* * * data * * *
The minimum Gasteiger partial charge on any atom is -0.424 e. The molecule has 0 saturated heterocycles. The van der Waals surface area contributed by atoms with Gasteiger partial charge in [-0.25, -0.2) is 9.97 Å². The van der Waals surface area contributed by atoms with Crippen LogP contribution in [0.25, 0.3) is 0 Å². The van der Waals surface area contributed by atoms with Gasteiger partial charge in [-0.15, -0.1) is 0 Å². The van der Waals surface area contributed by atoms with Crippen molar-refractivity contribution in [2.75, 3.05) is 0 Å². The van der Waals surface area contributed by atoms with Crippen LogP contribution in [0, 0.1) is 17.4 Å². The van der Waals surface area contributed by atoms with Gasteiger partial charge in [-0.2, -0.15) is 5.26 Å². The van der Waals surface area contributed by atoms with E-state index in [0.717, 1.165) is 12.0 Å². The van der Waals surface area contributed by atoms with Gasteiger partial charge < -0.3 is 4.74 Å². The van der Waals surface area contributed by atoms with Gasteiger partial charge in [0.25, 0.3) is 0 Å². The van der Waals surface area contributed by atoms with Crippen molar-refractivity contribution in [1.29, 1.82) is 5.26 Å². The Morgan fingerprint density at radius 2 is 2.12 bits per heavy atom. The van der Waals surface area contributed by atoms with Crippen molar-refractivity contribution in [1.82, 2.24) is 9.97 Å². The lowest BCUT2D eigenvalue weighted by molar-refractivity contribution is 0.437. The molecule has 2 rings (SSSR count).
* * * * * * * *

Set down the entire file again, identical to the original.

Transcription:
The minimum Gasteiger partial charge on any atom is -0.424 e. The molecule has 0 saturated heterocycles. The van der Waals surface area contributed by atoms with Gasteiger partial charge in [-0.25, -0.2) is 9.97 Å². The van der Waals surface area contributed by atoms with Crippen LogP contribution in [0.25, 0.3) is 0 Å². The van der Waals surface area contributed by atoms with Gasteiger partial charge in [-0.15, -0.1) is 0 Å². The van der Waals surface area contributed by atoms with Crippen molar-refractivity contribution in [2.75, 3.05) is 0 Å². The van der Waals surface area contributed by atoms with Crippen LogP contribution in [0, 0.1) is 17.4 Å². The van der Waals surface area contributed by atoms with Gasteiger partial charge in [-0.2, -0.15) is 5.26 Å². The van der Waals surface area contributed by atoms with E-state index in [0.717, 1.165) is 12.0 Å². The van der Waals surface area contributed by atoms with Gasteiger partial charge < -0.3 is 4.74 Å². The van der Waals surface area contributed by atoms with Gasteiger partial charge in [0.25, 0.3) is 0 Å². The van der Waals surface area contributed by atoms with Crippen molar-refractivity contribution in [1.29, 1.82) is 5.26 Å². The Morgan fingerprint density at radius 2 is 2.12 bits per heavy atom. The van der Waals surface area contributed by atoms with Crippen molar-refractivity contribution in [1.82, 2.24) is 9.97 Å². The lowest BCUT2D eigenvalue weighted by molar-refractivity contribution is 0.437. The molecule has 2 rings (SSSR count).